Instead, I’m busy drying my monster onions and preparing for the big potato harvest tomorrow. It’s a month early because we’ve had a major attack of potato blight this year. My maincrop spuds lost the last of their foliage about a fortnight ago – so I’m not expecting a best-ever potato crop.
Still, I’m excited… because a preliminary dig in among the Golden Wonder mounds revealed some monsters. Looks like they’ve done OK, even with blight.
Posted on 20th August 2011
Under: Alliums, Cucurbits, Potatoes, Roots | 11 Comments »
Summer time, and the living is shitty.
So much to do: I spent an hour (well, 54 minutes) after work last night harvesting these onions. They’re flawless and huge – one of my best ever crops – but time is always against me.
I love being at my plot on a warm evening. It’s one of my favourite places to be. But the pleasure is always diluted by the paranoid clock-watching.
I should just give up and get my eyeballs glued permanently to the face of my watch. Then if I have another arm grafted on to my torso, I may be better equipped for the modern world.
Posted on 2nd August 2011
Under: Alliums | 4 Comments »
The unpatented Soilman Onion Preservation Process, in steps:
1. Pull up onions. Leaving the stems on, pile them in a heap under glass/plastic for about 10 days
2. When the stems have dried and shrunk, cut them off about three inches above the bulb proper
3. Leave onions for another month or so, until fully dry
4. Peel off the loosest papery skin and store in mesh bags, suspended from the ceiling in a cool, dark place
Works for me.
Posted on 22nd July 2011
Under: Alliums | 6 Comments »
Right. For all of you folks wanting to know how to plant onion sets…. here it is. The ultimate, definitive ‘how to’.
(For those of you wondering what I’m on about, trust me: there are LOADS of people who want to know how to do this. How do I know? Because I get spectacular numbers coming to the site from a ‘how to plant onion sets’ search in Google).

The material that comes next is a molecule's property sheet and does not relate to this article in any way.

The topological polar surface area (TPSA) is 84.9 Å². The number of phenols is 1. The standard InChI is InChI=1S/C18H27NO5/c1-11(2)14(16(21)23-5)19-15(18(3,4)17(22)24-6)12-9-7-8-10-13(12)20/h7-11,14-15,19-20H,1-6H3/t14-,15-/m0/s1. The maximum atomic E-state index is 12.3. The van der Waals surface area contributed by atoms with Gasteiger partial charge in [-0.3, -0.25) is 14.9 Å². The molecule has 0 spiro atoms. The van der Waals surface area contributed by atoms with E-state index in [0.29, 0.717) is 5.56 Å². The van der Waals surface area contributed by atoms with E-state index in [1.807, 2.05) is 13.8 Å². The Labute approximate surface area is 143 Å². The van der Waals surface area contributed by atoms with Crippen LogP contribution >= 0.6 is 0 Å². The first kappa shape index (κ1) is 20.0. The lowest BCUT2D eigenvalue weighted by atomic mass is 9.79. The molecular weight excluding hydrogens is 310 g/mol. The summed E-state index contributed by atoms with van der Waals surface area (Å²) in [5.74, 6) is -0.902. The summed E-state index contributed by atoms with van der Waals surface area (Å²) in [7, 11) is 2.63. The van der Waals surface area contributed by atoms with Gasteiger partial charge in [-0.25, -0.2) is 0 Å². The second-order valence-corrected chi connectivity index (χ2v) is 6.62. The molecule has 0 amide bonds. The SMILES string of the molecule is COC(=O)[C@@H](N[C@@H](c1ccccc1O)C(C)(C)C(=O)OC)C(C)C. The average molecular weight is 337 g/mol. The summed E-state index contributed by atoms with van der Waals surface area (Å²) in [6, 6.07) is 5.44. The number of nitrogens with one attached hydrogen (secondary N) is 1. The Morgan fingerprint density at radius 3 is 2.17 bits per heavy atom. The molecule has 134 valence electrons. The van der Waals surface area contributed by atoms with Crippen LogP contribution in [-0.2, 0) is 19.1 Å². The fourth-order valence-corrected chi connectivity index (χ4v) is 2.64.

It’s piss easy. In 3 steps:
- Dig and rake over your onion bed for a smooth, level surface (I flatten my soil with a plank so I can place the sets perfectly)
- To plant each set, make a small hole about a inch deep with a finger, put in the set and gently firm soil around it to leave only the top ‘tail’ sticking above soil surface. DO NOT PUSH SETS INTO HARD SOIL – it damages their tiny roots
- Plant sets at least six inches (15cm) apart (preferably a little more) in rows a foot (30cm) apart
Er, that’s it. Honest – no mystery.
All you have to do now is weed the beds regularly and water in very dry weather (don’t water too often, though – onions tolerate and even prefer a bit of drought).
Posted on 6th April 2011
Under: Alliums | 4 Comments »
I cunningly shot these to look bigger than they are. Then I remembered my blog’s mission: ruthless honesty.
So here’s the truth: they’re bloody tiny. Some are barely bigger than the sets I planted back in March. For scale, the wires on the rack are about 4cm apart.
Oddly, though (especially odd given my usual gloomy outlook on these things), I’m strangely nonchalant about this. In fact, it barely registers on my give-a-fuck-o-meter.
Because I have genuinely given up on this season, psychologically speaking.
Posted on 31st July 2010
Under: Alliums | 15 Comments »
Downy mildew is a bugger. “A disease of cool, damp seasons,” opines Dr Hessayon, my usual consultant on these matters.
Utter bollocks, sadly (though Hessayon’s rarely wrong). We’re having one of the hottest, driest summers ever – and I’ve still got mildew.
Last year we had one of the wettest summers ever, and I had the best onions I’ve ever grown. Row upon row of flawless whoppers… which stored perfectly. In fact, we’re still eating them.
My theory is that mildew is caused not by damp and cold in summer, but in early Spring. We had dream Spring weather last year, and I reaped the rewards.
Not so 2010, which is turning out to be pretty dire for vegetable growers – at least, round my way. I’ve never had such a lousy crop of almost everything.
How are you doing?
Posted on 7th July 2010
Under: Alliums, Diseases | 14 Comments »